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Upper Extremity Difficulties in the Dedicated Amateur Instrumentalist

William J. Dawson
From: Medical Problems of Performing Artists: Volume 16 Number 4: Page 152 (December 2001)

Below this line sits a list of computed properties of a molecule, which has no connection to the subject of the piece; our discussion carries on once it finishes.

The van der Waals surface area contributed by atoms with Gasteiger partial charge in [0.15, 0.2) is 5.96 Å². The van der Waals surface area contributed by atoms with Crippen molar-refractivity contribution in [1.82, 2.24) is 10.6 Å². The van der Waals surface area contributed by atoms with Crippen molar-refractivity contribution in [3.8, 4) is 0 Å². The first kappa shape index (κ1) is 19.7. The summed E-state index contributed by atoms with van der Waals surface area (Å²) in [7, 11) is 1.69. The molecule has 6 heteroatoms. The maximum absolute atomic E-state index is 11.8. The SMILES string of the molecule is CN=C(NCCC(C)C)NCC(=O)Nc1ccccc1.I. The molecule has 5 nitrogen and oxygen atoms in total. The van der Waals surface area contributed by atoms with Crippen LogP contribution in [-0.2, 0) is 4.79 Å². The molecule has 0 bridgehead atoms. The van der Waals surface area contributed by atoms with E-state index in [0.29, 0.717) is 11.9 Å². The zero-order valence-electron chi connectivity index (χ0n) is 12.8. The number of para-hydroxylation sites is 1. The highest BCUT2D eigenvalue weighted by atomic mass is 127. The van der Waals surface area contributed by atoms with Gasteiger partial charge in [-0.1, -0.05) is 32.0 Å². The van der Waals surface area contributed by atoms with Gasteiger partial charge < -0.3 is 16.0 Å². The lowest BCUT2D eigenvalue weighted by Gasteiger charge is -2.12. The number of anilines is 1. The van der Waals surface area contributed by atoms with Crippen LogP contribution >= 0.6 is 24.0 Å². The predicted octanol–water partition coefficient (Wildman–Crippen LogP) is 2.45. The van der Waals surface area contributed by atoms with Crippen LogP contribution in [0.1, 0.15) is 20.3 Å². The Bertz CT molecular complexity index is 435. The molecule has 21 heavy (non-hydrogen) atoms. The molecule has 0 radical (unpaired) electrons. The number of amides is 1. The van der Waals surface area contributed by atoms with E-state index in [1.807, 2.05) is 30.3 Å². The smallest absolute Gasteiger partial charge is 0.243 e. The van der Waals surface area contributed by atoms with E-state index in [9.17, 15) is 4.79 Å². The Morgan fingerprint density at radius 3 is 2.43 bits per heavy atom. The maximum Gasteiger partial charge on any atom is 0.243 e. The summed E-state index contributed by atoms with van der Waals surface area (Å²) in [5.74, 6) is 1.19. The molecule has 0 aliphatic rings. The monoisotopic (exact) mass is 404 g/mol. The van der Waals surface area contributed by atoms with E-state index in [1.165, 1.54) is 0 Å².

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Abstract: There are more than 62 million amateur instrumental musicians in the United States, many of whom can be described as active, dedicated amateurs. This report details a 15-year experience with 258 such patients with upper extremity problems from the author's hand surgical practice, and compares some epidemiological and etiological parameters of this group with a cohort of 322 professional instrumentalists. The 258 patients' ages ranged from 10 to 87 years; 137 (53.1%) were males. More than 75% played string or keyboard instruments. Music was the cause of difficulties in only 14% overall, but this rate rose to 47.2% for overuse-related diagnoses. Inflammatory conditions and muscle-tendon strains were equally represented and constituted 85% of all overuse diagnoses. Trauma caused difficulties in 124 patients (48.1%) and resulted from sports participation in one-third of these; it was significantly more common in males under 40. Falls on the upper limb accounted for another third of the injuries. Fractures and joint dislocations were the most common traumatic diagnoses, most often affecting the digits and distal forearm/wrist. A group of 45 "other" conditions included 18 patients with various nerve compressions (13 with carpal tunnel syndrome), 12 with ganglia in the wrist or fingers, and seven with various inflammatory problems. Only 17 patients presented with arthritic conditions, all resulting from degenerative joint disease; eight had involvement of the thumb carpometacarpal joint. This dedicated amateur group was similar to the professional cohort in many epidemiologic, etiologic, and diagnostic parameters, although the professionals were more likely to present on more than one occasion with upper extremity problems, and more of their problems were related to musical practice or performance.

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